Judith Shakespeare married in 1616, had three children – all of whom died long before she did – and worked for a time at a tavern called the Cage. But what if she had inherited her father’s creative proclivities – a way with the quill and a passion for the stage? Even for the Bard’s daughter, there was no hope for an early 17th-century woman to pursue any creative aspirations.
Vancouver playwright Tracey Power has given a lot of thought to Judith’s experience – to what it might be like to feel the frustration of unpath’d waters, undream’d shores.
“How did it play on her psyche to go, ‘You’re the most powerful playwright in [the] world; how can you not help me?,’” said Power, before a recent rehearsal. “You have a company of players; why can’t you let a woman be in those players? Why are you taking these young boys and dressing them up as women who have lost children and lost husbands and lost themselves?’”
These questions are at the heart of Miss Shakespeare, having its world premiere in Vancouver next week, along with Power’s other new play, J. Caesar. Both works feature all-female casts.
Set 400 years in the future, J. Caesar imagines a world where men have almost completely disappeared, while Miss Shakespeare, set 400 years in the past, sees Judith round up other women to create an underground show at the bar, with an opening number that declares: “Here in the Cage we believe that making theatre is like making a child: If you want to be truly successful, you need more than just a penis.”
Four hundred years later, the gender gap in theatre remains “colossal,” to quote one recent report examining the issue. While women make up about 60 per cent of the audience at festivals such as Stratford, Shaw and Bard on the Beach, it’s a different story on Canadian stages – as well as in the United States and Britain: There are fewer parts for women, fewer plays by women being produced and fewer women in the top creative positions.
“The numbers are pretty pathetic, still,” says Kris Bauske, a playwright who is co-chair of the International Centre for Women Playwrights’ 50/50 Applause Awards – which recognize international theatre companies that produce a season with at least 50 per cent of plays by women. “Women playwrights, women directors, women in entertainment across the board in film and theatre are all struggling to have a voice.”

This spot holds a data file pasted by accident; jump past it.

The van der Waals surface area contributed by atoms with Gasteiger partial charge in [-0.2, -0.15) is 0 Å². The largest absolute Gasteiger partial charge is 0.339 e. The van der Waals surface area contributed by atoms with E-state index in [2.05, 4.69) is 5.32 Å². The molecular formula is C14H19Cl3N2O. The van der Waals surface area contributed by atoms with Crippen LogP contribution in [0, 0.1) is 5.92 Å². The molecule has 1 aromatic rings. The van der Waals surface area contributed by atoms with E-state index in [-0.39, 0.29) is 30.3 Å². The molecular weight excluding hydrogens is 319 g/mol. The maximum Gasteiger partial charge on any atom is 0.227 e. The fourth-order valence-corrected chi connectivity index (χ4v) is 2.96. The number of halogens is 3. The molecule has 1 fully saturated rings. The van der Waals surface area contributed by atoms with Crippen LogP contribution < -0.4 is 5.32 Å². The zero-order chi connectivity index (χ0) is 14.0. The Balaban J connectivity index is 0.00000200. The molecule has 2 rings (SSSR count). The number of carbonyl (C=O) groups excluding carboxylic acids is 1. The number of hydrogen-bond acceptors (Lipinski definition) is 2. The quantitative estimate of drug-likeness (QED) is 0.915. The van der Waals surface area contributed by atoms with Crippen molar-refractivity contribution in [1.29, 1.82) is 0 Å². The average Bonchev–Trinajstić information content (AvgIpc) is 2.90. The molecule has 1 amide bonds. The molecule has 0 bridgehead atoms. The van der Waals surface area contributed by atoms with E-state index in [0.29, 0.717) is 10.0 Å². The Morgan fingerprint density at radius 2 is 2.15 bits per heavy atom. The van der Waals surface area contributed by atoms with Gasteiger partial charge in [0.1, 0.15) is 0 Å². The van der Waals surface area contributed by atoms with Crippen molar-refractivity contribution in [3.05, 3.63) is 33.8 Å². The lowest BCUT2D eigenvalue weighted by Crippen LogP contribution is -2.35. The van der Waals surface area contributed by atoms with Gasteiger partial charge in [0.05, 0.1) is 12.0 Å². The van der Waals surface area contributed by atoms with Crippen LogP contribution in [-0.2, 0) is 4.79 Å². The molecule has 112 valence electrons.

What is changing is that there is now a spotlight on the issue. A recently released report on achieving equity in Canadian theatre was discussed at an Equity in Theatre (EIT) symposium in Toronto this week; a recent conference in London dealt with gender inequity in British theatre and the Dramatists Guild of America will release a study at its conference in July called the Count, also dealing with this.
The statistics emerging are troubling. In Canada, the EIT report finds that while women form the majority of theatre-school graduates, support workers and audience members, when it comes to key creative roles, their numbers fall below 35 per cent. Women form half of the Playwrights Guild of Canada’s membership, but don’t account for even a quarter of the country’s produced playwrights. (The numbers for women of colour are lower yet, the report says.)
The greatest disparity is for playwrights. According to the guild, of 812 productions in the 2013/14 season, 63 per cent were written by men, 22 per cent by women and 15 per cent by mixed-gender partnerships.
“What we noticed at PGC in the last three years is that the statistics for women getting produced on our nation’s stages have been regressing,” says Rebecca Burton, EIT co-organizer with the Playwrights Guild of Canada.
The key issue, she says, is programming.
“It comes down to an unconscious bias; it’s this idea that like hires like. And that really seems to be playing out. … So you have mostly men on the boards who are therefore going to hire men as artistic directors who then program work that’s written by men and then they hire men to direct it and so on and so forth. And there are studies showing that plays written by men have far fewer roles for women actors, so it’s just sort of a self-perpetuating system.”
In Britain, the recently released British Theatre Repertoire project found that in 2013, 31 per cent of new plays produced were by women and, on average, a new play by a woman has tickets priced 23 per cent lower than a new play by a man, plays in a theatre that’s 24 per cent smaller and has 69 per cent fewer performances.
“Things are still significantly imbalanced,” says Lucy Kerbel, director of Tonic Theatre, which supports the British theatre industry to achieve greater gender equality. “What’s so extraordinary about theatre and the performing arts is the fact that women are overrepresented at entry level,” she said from London earlier this week. “That, I think, is why as an industry we really have to sit up and take notice. We can’t be complacent and say, ‘Oh, it’s just that women aren’t that interested.’ They are.”